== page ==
13 September 2020
EMBARGO UNTIL 14/09/20 AT
In the wake of the Assembly Motion debates on Race Equality, NICRE has prepared a briefing paper to the media on the current state of play on racial equality in Northern Ireland. The Secretary of NICRE, Mr. Patrick Yu said, “Enough is enough! We need actions and not talking the talk!” He further referred to the remarks of the previous Chief Inspector of Criminal Justice in Northern Ireland in the Forward of its latest Hate Crime Inspection Report in December 2017.
“We must never underestimate the moral responsibility that our political leadership has in articulating the vision of a Northern Ireland that celebrates and protects diversity and embraces the richness that difference can bring to our lives. Leaders must always speak in unambiguous and unequivocal terms, in supporting through actions those who are marginalised or threatened both in their homes and in public space. But words alone are not enough if they are not accompanied by clear actions that demonstrate and reinforce our societal vision.”
Brendan McGuigan Chief Inspector
The state of play on racial inequalities highlights the following key issues which are reinforced into institutional racism as defined by Stephen Lawrence Inquiry Report (The MacPherson Report) as “The collective failure of an organisation to provide an appropriate and professional services to people because of their colour, culture or ethnic origin which can be seen or detected in processes; attitudes and behaviour which amount to discrimination through unwitting prejudice, ignorance, thoughtlessness, and racist stereotyping which disadvantage minority ethnic people.”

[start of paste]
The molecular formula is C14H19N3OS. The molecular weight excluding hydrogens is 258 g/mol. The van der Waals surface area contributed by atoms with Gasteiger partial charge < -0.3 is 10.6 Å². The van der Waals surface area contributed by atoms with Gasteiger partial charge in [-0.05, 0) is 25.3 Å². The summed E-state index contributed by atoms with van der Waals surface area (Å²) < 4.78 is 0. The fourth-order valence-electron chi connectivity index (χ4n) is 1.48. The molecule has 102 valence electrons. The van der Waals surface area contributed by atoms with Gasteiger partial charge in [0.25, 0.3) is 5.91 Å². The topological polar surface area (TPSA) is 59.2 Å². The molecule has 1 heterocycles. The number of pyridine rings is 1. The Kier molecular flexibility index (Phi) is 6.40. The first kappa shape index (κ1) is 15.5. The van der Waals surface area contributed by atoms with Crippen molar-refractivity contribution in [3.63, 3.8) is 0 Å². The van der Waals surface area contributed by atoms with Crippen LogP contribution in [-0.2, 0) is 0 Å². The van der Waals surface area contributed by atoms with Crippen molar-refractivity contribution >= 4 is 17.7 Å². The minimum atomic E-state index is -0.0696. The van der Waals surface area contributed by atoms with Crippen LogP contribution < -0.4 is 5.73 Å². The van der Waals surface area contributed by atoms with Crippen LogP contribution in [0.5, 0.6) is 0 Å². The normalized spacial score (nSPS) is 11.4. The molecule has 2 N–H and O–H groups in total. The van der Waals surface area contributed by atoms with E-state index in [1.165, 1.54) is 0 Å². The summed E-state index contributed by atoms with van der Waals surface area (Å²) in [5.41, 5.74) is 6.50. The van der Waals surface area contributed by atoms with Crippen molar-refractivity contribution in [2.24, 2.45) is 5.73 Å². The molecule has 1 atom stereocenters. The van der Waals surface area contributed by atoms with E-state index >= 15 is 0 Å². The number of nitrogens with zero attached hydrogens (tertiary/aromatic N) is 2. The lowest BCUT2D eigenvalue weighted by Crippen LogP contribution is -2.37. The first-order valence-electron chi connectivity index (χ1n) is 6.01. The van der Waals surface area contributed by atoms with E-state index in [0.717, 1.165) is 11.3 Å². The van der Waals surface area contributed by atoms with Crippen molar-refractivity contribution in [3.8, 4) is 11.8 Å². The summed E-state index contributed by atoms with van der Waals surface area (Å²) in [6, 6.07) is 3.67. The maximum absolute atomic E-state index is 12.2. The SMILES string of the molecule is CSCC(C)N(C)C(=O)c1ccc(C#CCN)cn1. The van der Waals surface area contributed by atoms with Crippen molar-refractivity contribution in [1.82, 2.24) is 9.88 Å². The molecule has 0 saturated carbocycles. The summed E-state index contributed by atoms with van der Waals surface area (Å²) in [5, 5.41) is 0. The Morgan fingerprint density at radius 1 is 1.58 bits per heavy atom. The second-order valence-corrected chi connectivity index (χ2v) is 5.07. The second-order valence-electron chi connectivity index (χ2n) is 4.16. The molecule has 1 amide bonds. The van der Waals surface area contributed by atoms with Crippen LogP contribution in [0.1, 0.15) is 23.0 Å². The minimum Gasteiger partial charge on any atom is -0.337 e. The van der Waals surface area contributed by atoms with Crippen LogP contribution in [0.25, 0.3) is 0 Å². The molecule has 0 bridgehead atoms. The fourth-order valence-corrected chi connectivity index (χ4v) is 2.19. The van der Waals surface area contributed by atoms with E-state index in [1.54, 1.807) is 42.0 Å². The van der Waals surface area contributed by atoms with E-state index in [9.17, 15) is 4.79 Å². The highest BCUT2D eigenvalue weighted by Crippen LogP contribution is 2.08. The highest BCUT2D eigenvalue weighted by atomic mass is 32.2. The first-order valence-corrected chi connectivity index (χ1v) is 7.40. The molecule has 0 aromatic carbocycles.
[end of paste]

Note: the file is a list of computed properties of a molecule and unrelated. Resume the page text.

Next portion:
These key issues include the followings:
1. Lack of comprehensive legal protection as our current law was enacted in 1976 which was strongly criticised by name at the UN Committee on Racial Discrimination in August 2016 (para 7-8) ;
2. Lack of data collection and disaggregated collected data for equality purposes which was strongly criticised by name at the UN Committee on Racial Discrimination in August 2016(para 13-14);
3. Although we have less than 1000 hate crime per year over a long period of time, if we put black and minority ethnic population into consideration, Northern Ireland is the highest hate crime rate in UK. We are the only devolved administration which lacks of full legal protection. We urge the Executive and the Department of Justice to implement the forthcoming Independent Hate Crime Report in line with the current protection in England, Wales and Scotland as soon as possible;
4. Other issues should be addressed as highlighted in the Conclusion Observations of the UN Committee on Racial Discrimination.
If you have any query on this Press Release and the attached Briefing Paper, please contact the Secretary of NICRE at 07710 767235 or email@example.com.